This software is a free vulnerability scanner designed for Ruby on Rails applications. It statically analyzes Rails application code to find security issues at any stage of development. Users have praised the program for the speed and accuracy of its scans and for providing remediation information that’s easy for developers to understand.
Development teams working with Node.js can use NodeJsScan to scan their code. The software has a command line interface for easy integration with DevSecOps CI/CD pipelines. It produces results in JSON and supports a number programing languages, including Java, C++, C#, VB, PHP, and PL/SQL. A configuration file is available for each language which can be modified for customized searches. Overviews of files, as well as an entire codebase, can be visualized through stats and pie charts. The program can detect buffer overflows and flaws in Java code that may contain OWASP security risks.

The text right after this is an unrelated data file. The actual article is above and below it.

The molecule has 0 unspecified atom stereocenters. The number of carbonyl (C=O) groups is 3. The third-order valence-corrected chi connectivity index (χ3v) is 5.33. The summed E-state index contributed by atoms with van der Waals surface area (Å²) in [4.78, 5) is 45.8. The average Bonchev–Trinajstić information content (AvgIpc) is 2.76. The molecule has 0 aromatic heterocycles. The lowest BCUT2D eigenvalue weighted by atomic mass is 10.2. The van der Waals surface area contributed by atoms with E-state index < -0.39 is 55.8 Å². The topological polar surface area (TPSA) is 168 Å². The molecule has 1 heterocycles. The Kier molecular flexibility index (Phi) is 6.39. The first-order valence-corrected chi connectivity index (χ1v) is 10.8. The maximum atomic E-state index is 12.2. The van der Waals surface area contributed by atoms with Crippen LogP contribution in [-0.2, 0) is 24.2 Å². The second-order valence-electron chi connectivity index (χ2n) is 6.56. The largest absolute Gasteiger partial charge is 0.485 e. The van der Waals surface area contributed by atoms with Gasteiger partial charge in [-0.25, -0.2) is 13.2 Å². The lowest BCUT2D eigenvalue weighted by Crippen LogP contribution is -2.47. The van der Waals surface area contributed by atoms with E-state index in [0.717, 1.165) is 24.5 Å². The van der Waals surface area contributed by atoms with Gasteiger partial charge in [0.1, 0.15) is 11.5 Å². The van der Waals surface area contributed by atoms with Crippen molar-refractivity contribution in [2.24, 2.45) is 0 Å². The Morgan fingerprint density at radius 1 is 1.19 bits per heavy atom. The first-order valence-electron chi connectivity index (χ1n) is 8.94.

This open source project sponsored by the University of Maryland is designed to catch bugs in Java code through static analysis. It has been awhile since the application was updated. The latest version is 3.0.1, released in March 2015. Scans classify the bugs and vulnerabilities they find into four rankings: scariest, scary, troubling, and of concern. The program can find defects in 15 categories, but reports can be customized so only a subset of the categories are reported on. Functionality can be expanded through plug-ins. Findbugs can be a powerful tool if configured correctly. It can also be run as part of a separate continuous automatic code review tool like Sputnik, which can give Findbugs’ reports better visibility.